Handbook on the Geographies of Innovation
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Handbook on the Geographies of Innovation

Edited by Richard Shearmu, Christophe Carrincazeaux and David Doloreux

The geography of innovation is changing. First, it is increasingly understood that innovative firms and organizations exhibit a wide variety of strategies, each being differently attuned to diverse geographic contexts. Second, and concomitantly, the idea that cities, clusters and physical proximity are essential for innovation is evolving under the weight of new theorizing and empirical evidence. In this Handbook we gather 28 chapters by scholars with widely differing views on what constitutes the geography of innovation. The aim of the Handbook is to break with the many ideas and concepts that emerged during the course of the 1980s and 1990s, and to fully take into account the new reality of the internet, mobile communication technologies, personal mobility and globalization. This does not entail the rejection of well-established and supported ideas, but instead allows for a series of new ideas and authors to enter the arena and provoke debate.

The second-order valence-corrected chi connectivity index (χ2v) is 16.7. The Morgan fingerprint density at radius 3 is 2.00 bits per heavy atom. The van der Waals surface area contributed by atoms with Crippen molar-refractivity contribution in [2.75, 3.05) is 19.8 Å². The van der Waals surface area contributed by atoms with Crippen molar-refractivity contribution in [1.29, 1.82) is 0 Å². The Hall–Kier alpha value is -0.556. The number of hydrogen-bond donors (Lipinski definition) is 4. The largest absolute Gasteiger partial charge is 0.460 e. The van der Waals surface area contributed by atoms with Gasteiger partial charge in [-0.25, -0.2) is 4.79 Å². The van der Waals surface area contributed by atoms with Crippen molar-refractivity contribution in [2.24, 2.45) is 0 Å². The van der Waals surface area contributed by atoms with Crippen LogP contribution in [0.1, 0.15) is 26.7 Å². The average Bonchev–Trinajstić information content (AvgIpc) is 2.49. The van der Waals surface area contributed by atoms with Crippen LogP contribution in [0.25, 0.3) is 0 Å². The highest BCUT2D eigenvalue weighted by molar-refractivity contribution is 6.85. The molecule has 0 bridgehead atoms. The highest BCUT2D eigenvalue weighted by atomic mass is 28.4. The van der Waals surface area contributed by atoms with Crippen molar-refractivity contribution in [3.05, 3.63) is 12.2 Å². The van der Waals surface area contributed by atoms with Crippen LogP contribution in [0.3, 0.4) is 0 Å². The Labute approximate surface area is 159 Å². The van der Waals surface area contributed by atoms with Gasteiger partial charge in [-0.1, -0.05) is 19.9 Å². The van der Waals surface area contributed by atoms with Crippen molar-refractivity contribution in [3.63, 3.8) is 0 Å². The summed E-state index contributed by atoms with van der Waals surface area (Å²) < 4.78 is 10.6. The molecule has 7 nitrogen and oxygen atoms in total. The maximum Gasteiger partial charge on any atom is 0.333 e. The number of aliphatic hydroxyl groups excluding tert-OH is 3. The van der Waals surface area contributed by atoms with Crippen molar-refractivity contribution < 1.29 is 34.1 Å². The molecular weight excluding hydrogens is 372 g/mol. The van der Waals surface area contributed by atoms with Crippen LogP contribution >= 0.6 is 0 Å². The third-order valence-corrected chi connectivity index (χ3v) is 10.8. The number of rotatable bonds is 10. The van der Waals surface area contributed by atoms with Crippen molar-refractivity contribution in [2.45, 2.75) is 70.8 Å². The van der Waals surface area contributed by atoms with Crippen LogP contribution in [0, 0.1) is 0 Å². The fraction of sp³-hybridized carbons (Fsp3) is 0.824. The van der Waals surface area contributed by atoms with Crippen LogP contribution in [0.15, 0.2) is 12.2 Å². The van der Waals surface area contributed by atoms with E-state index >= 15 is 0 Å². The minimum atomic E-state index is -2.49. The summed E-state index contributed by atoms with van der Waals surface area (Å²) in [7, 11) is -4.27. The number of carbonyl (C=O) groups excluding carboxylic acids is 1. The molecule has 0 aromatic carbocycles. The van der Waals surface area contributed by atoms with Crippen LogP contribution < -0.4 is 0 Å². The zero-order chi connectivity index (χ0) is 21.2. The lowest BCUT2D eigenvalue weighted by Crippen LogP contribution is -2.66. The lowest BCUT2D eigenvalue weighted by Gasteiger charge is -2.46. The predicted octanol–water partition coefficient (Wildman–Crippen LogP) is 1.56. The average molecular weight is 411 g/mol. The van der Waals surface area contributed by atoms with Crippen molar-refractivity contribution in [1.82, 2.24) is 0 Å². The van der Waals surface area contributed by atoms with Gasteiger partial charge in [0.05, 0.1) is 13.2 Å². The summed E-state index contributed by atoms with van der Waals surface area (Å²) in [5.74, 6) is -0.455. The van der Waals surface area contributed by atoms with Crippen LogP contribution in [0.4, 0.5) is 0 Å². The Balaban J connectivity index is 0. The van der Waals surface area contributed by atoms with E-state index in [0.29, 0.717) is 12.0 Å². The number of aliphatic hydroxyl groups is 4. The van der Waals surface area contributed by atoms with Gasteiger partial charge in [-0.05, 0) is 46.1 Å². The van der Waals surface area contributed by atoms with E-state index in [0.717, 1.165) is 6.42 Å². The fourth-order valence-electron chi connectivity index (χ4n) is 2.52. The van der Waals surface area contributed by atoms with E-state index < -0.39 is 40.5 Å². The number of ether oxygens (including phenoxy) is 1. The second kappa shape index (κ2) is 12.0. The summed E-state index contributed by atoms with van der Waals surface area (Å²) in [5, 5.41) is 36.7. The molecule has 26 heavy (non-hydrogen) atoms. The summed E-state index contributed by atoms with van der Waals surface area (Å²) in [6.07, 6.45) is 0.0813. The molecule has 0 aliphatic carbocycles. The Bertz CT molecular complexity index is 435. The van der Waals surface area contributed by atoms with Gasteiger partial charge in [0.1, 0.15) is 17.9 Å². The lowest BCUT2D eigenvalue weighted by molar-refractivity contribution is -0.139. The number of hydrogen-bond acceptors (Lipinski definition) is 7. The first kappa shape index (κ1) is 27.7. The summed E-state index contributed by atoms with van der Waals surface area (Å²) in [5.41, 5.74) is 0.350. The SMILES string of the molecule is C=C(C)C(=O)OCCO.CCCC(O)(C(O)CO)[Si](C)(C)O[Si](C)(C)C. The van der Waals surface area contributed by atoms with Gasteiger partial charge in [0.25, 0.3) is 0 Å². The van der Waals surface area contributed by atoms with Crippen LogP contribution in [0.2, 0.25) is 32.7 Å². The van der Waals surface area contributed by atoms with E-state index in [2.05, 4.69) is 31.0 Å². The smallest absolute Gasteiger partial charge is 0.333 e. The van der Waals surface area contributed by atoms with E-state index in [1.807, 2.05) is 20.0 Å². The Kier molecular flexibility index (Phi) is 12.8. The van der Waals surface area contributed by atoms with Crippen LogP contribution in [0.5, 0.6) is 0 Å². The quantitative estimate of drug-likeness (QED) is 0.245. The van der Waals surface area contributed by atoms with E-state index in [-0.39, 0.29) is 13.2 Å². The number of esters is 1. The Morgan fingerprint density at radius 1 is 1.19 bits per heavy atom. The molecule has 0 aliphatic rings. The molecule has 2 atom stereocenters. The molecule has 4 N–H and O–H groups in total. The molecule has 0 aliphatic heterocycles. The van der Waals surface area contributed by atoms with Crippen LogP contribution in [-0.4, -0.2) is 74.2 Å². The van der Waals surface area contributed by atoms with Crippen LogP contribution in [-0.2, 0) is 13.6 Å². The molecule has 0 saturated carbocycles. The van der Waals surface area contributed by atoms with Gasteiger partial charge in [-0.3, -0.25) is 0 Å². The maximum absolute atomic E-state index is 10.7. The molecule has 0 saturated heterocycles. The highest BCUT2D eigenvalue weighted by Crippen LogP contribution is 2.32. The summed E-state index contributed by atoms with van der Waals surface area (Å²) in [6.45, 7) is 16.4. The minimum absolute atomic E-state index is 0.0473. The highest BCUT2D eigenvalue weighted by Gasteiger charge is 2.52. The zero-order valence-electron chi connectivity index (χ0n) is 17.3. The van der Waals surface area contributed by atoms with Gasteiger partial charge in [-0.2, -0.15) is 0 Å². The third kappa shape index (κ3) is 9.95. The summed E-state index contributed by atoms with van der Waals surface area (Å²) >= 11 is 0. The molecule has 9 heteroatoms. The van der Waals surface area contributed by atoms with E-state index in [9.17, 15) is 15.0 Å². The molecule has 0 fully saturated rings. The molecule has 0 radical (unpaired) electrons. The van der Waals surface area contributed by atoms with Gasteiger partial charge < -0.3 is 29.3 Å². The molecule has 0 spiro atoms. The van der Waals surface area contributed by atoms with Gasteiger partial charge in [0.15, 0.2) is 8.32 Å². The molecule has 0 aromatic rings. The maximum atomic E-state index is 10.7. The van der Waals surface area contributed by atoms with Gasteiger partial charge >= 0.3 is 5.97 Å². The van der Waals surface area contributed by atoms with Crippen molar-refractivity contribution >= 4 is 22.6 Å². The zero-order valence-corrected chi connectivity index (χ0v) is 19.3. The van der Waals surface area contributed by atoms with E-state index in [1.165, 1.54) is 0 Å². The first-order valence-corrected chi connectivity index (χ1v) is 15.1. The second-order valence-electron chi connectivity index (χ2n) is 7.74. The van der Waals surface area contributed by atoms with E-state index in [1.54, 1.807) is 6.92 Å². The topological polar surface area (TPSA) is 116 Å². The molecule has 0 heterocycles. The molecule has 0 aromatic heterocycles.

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The geographies of innovations: beyond one-size-fits-all

Richard Shearmur, Christophe Carrincazeaux and David Doloreux

Abstract

Many key ideas and concepts that underpin our understanding of the geography of innovation were developed in the 1980s and early 1990s. They have in common their reference to a world of limited mobility and expensive communications. Furthermore, they were developed without fully theorizing geography: it is the innovation process and firm behaviour that have been theorized, leaving geographical concepts relatively unexplored. In the chapter the authors outline some of the limits of the current way that the geography of innovation is understood. First, they argue that geography should not be approached as a canvas upon which innovation occurs, but needs to be problematized and theorized. Second, we argue that there are ambiguities – or confusions – in the object and purpose of research: if the reasons for studying the geography of innovation were better articulated, and if the type of innovative process being examined were clarified, many apparently irreconcilable observations and ideas would be found to be complementary. Finally, the authors highlight the contextuality of geographic thought and concepts: each researcher brings to the table his or her own cultural biases and beliefs, and these colour the emphasis put on particular aspects of the interconnection between space and innovation.

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